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How did soldiers handle bodies?

Discussion in 'Information Requests' started by SMFRENZ, Dec 24, 2015.

  1. Maddog71

    Maddog71 Member

    Oct 28, 2022
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    There is no one answer to the question.

    There is one common theme from battlefields through the ages, you could smell them for miles. You will rarely read a memoir of a combat soldier who does not mention that. It was said that after Gettysburg, the battlefield could be smelled twenty miles away, so some troops didn't get a quick burial.

    A lot of the handling of dead bodies depended on which side controlled the battlefield after the shooting stopped. I have seen photos of Americans bulldozing dead Japanese troops into pits like so much garbage. (which reflects how they felt about them) Russians in WWII buried troops, many times in mass graves, when they could, but a lot of them were left to decay where they fell. Americans did a good job of policing up their dead and giving them a formal burying. (we eventually controlled all of our battlefields) Germans on the Russian front, buried most of their dead, unless on retreat, but the Soviets would destroy the cemeteries when they took their land back. (Who could blame them?) If you don't control the battlefield after the battle ends, your dead are at the mercy of your enemy. I have heard it told that there are places on the steps around Stalingrad, where you could go and pick up bones today. I don't know, I have never been there.

    Armies tend to address the issue as soon as possible for not only health reasons, but also because it is hell on morale to see your friends and neighbors being eaten by wild pigs or stray dogs. It makes a soldier think, "Oh crap, this could happen to me!" Out of sight, out of mind works best, and the quicker the better.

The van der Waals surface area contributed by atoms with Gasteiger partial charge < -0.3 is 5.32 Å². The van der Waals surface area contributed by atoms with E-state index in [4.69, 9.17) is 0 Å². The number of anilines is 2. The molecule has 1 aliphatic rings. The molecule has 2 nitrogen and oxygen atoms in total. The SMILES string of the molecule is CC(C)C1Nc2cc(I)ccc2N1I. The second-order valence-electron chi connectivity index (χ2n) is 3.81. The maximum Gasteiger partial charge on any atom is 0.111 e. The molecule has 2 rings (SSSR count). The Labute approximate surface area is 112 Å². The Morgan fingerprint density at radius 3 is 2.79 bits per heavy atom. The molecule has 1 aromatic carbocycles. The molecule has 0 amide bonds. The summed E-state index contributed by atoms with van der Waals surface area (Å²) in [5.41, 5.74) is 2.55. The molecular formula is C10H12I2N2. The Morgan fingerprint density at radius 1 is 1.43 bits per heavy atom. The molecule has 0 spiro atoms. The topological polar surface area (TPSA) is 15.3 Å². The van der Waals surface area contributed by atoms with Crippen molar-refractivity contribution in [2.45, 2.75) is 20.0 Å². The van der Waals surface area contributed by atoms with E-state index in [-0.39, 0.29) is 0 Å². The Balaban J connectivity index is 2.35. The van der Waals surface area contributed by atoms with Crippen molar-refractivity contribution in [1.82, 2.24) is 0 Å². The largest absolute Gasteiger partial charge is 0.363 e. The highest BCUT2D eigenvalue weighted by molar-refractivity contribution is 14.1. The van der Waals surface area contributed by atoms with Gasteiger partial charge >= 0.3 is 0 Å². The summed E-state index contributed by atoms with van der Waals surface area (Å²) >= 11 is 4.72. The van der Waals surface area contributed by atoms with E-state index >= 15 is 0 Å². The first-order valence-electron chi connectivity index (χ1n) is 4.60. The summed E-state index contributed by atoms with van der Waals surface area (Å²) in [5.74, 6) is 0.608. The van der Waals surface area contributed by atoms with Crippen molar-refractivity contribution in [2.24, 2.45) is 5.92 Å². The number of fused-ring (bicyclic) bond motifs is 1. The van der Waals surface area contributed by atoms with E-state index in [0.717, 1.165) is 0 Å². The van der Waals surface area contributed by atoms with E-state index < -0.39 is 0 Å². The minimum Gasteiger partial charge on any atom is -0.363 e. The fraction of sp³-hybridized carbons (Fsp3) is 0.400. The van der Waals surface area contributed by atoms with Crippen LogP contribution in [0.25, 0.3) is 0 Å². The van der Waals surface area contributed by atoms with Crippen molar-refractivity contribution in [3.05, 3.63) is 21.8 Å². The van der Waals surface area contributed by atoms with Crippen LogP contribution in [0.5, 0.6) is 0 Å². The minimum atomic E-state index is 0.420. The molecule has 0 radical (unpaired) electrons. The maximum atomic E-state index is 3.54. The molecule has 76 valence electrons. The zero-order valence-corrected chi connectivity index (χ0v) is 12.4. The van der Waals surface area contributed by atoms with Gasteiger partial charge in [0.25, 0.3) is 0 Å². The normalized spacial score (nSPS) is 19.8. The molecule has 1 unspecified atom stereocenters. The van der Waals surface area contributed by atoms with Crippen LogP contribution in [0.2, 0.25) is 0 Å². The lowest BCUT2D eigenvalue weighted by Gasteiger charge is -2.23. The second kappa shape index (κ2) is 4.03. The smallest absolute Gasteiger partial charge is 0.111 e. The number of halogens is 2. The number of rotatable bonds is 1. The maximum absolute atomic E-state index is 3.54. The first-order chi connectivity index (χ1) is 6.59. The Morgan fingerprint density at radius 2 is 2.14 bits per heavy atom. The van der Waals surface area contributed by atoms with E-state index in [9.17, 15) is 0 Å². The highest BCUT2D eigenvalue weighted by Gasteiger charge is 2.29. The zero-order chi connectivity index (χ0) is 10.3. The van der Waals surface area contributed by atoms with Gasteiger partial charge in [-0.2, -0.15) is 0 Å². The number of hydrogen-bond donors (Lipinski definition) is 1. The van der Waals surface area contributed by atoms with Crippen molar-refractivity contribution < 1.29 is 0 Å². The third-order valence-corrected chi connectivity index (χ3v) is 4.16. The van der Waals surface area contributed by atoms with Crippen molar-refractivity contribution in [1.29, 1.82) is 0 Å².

2. harolds

    harolds Member

    Aug 9, 2011
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    In WW2 the USA often used Black troops to police up the dead.
    In the 1st WW on one section of the line, the French buried the dead in their parapets. Later, some Commonwealth troops took over that sector, just in time for the Spring rains to erode the dirt, exposing the rotting corpses. Pieces of dead bodies kept falling into the trench. Talk about macabre!
  3. OpanaPointer

    OpanaPointer I Point at Opana Staff Member WW2|ORG Editor

    Jun 5, 2008
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    There's a story about a hand sticking out of the side of a trench. The troops would shake hands for luck.
  4. Riter

    Riter Active Member

    Feb 12, 2020
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    I've heard that story too.

    I was unaware that black troops were used to collect cadavers. I'd rather be AA or Red Ball than have to pick up cadavers.

    Post war treatment of black troops at the holding camps wasn't very good either. They had fewer points and thus waited longer to return. Even the ones who served as the Fourth Platoon were shorn of their division patches and never properly recognized for their contributions. Now, thrown in White MP from the South who treated them like sh*t and there a fecal storm brewing. Read about one white (99th Div) GI and his unit that had their run ins with those same MPs. The 99th guys found that out and the MPs were the ones who looted the duffel bags. The combat vets of the 99th tenderly loved them for that.

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